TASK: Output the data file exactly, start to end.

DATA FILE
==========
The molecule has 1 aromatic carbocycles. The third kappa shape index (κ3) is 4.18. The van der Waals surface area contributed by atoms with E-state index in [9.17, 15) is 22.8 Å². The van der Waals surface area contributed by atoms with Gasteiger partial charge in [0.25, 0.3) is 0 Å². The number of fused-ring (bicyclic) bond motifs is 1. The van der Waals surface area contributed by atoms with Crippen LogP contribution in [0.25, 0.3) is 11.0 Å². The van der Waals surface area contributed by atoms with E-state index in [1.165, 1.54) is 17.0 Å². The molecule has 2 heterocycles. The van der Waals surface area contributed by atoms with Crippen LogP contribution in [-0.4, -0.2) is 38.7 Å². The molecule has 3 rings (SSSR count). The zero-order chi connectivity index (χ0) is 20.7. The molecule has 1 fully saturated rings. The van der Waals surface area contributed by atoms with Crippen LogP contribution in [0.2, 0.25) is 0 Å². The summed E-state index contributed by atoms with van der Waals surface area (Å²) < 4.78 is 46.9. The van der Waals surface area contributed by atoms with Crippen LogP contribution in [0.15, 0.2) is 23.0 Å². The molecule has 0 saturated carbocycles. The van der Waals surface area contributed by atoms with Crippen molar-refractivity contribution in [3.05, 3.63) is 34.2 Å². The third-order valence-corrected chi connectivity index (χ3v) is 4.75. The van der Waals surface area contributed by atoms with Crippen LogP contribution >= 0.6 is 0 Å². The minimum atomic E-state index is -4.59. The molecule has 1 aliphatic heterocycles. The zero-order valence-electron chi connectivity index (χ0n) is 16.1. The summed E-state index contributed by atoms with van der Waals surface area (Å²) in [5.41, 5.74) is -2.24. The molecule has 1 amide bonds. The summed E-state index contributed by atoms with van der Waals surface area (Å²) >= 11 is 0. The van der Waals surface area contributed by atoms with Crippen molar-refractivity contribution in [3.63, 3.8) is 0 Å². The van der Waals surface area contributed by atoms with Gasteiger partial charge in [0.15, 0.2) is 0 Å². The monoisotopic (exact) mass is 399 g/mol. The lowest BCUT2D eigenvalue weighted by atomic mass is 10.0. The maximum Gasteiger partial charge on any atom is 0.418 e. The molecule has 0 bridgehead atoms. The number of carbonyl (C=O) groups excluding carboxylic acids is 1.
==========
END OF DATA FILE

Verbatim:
The molecule has 1 aromatic carbocycles. The third kappa shape index (κ3) is 4.18. The van der Waals surface area contributed by atoms with E-state index in [9.17, 15) is 22.8 Å². The van der Waals surface area contributed by atoms with Gasteiger partial charge in [0.25, 0.3) is 0 Å². The number of fused-ring (bicyclic) bond motifs is 1. The van der Waals surface area contributed by atoms with Crippen LogP contribution in [0.25, 0.3) is 11.0 Å². The van der Waals surface area contributed by atoms with E-state index in [1.165, 1.54) is 17.0 Å². The molecule has 2 heterocycles. The van der Waals surface area contributed by atoms with Crippen LogP contribution in [-0.4, -0.2) is 38.7 Å². The molecule has 3 rings (SSSR count). The zero-order chi connectivity index (χ0) is 20.7. The molecule has 1 fully saturated rings. The van der Waals surface area contributed by atoms with Crippen LogP contribution in [0.2, 0.25) is 0 Å². The summed E-state index contributed by atoms with van der Waals surface area (Å²) < 4.78 is 46.9. The van der Waals surface area contributed by atoms with Crippen LogP contribution in [0.15, 0.2) is 23.0 Å². The molecule has 0 saturated carbocycles. The van der Waals surface area contributed by atoms with Crippen molar-refractivity contribution in [3.05, 3.63) is 34.2 Å². The third-order valence-corrected chi connectivity index (χ3v) is 4.75. The van der Waals surface area contributed by atoms with Crippen LogP contribution >= 0.6 is 0 Å². The minimum atomic E-state index is -4.59. The molecule has 1 aliphatic heterocycles. The zero-order valence-electron chi connectivity index (χ0n) is 16.1. The summed E-state index contributed by atoms with van der Waals surface area (Å²) in [5.41, 5.74) is -2.24. The molecule has 1 amide bonds. The summed E-state index contributed by atoms with van der Waals surface area (Å²) >= 11 is 0. The van der Waals surface area contributed by atoms with Crippen molar-refractivity contribution in [3.63, 3.8) is 0 Å². The van der Waals surface area contributed by atoms with Gasteiger partial charge in [0.15, 0.2) is 0 Å². The monoisotopic (exact) mass is 399 g/mol. The lowest BCUT2D eigenvalue weighted by atomic mass is 10.0. The maximum Gasteiger partial charge on any atom is 0.418 e. The molecule has 0 bridgehead atoms. The number of carbonyl (C=O) groups excluding carboxylic acids is 1.